Iraq’s new ministers more of the same mould
London - At the end of January, Iraqi Prime Minister Haider al-Abadi managed to gain parliamentary approval for his nominees to the crucial ministries of Defence and the Interior. Erfan al-Hiyali, a Sunni, has taken up the post of Defence minister and Qasim al-Araji, a Shia, has become the new Interior minister.
The position of Defence minister had been vacant for half a year and that of the Interior minister even longer. Mohammed al-Ghabban resigned as Interior minister last July after a terrorist attack in the Karrada district of Baghdad killed more than 300 civilians preparing for end-of-Ramadan festivities.
The public outrage was so great that Ghabban was forced from office, even though he hails from the extremely powerful Iran-backed Badr Organisation, an affiliation that usually makes politicians immune to answering for their shortcomings.
About two months later, Defence minister Khaled al-Obeidi, was sacked after lawmakers loyal to former prime minister Nuri al-Maliki accused him of weakening the army and for being responsible for misappropriation of state funds and corruption, allegations he denied.
Maliki made the move to weaken Abadi and chip away at his allies to make a political comeback. He was forced out of office in 2014 for what was perceived as rampant sectarianism against Sunni Arabs.
Last October, with US and Iranian backing, Iraq launched its long-awaited campaign to recapture Mosul from Islamic State (ISIS) extremists, who had captured it in 2014. Not having a Defence minister at the time was embarrassing for Abadi.
It is, however, very unlikely that filling the two cabinet positions will make much, if any, difference in how Iraq conducts itself. The appointments of Hiyali and Araji are in some respects similar to those of Obaidi and Ghabban in 2014.
The Interior Ministry, which controls most of Iraq’s security apparatuses, including the federal police, has long been the purview of the Badr Organisation. Araji, like Ghabban is from Badr, whose sectarian militia is one of the most powerful of the Iranian-sponsored death squads and has been accused of killing thousands of Sunni civilians in Baghdad.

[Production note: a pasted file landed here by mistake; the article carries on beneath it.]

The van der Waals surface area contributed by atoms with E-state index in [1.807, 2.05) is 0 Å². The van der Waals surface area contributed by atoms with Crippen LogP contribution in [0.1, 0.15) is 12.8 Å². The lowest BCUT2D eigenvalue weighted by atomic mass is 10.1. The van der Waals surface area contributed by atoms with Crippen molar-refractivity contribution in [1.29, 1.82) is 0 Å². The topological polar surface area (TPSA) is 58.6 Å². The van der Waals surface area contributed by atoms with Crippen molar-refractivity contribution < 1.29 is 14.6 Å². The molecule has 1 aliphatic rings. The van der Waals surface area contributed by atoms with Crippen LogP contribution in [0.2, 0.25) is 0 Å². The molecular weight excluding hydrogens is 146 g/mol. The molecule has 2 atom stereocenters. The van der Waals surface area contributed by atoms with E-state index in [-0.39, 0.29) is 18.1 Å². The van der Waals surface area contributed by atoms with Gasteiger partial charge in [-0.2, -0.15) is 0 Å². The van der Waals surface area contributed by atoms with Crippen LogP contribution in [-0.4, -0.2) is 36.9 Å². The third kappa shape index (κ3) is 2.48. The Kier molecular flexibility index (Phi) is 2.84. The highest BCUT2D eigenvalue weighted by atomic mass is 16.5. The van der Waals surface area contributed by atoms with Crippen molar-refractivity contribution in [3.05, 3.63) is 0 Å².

Iraq’s federal police are militias in uniforms and it is highly unlikely that Araji will steer the ministry’s course from that which was prescribed for it a decade ago. After all, Badr is led by Hadi al-Amiri, a former cabinet minister and one of Iran’s most loyal militant leaders, having also fought for Tehran during the 1980-88 Iran-Iraq War.
He is also one of the main commanders of the Shia-dominated Popular Mobilisation Forces (PMF), which has been formally accepted as a branch of the Iraqi military by the Abadi government. With such weight and authority behind him, Araji will simply continue the status quo.
Hiyali, on the other hand, will continue a succession of weak, ineffectual or easily disposed of Sunni Defence ministers. Hiyali was in former president Saddam Hussein’s army but was discharged for attempting to overthrow the Ba’athist regime. Upon his return from exile, he served in Maliki’s Golden Division, branded the “Dirty Brigade” for its sectarian violence. Although he is a Sunni, Hiyali’s links to the Baghdad establishment are clear.
During the Maliki administration, the ghost soldiers scandal, which was blown open by Abadi in 2014, showed how tens of thousands of fake soldiers were on the Defence Ministry’s payroll with their salaries being collected by the commanders. There has been little evidence that corruption is still not rampant in the ministry.
Observers say that whoever holds the Defence portfolio will likely be an ineffectual Sunni who can be easily shunted aside if he becomes inconvenient, while the Interior Ministry will always be controlled by Badr militiamen. The faces change but the roles remain the same.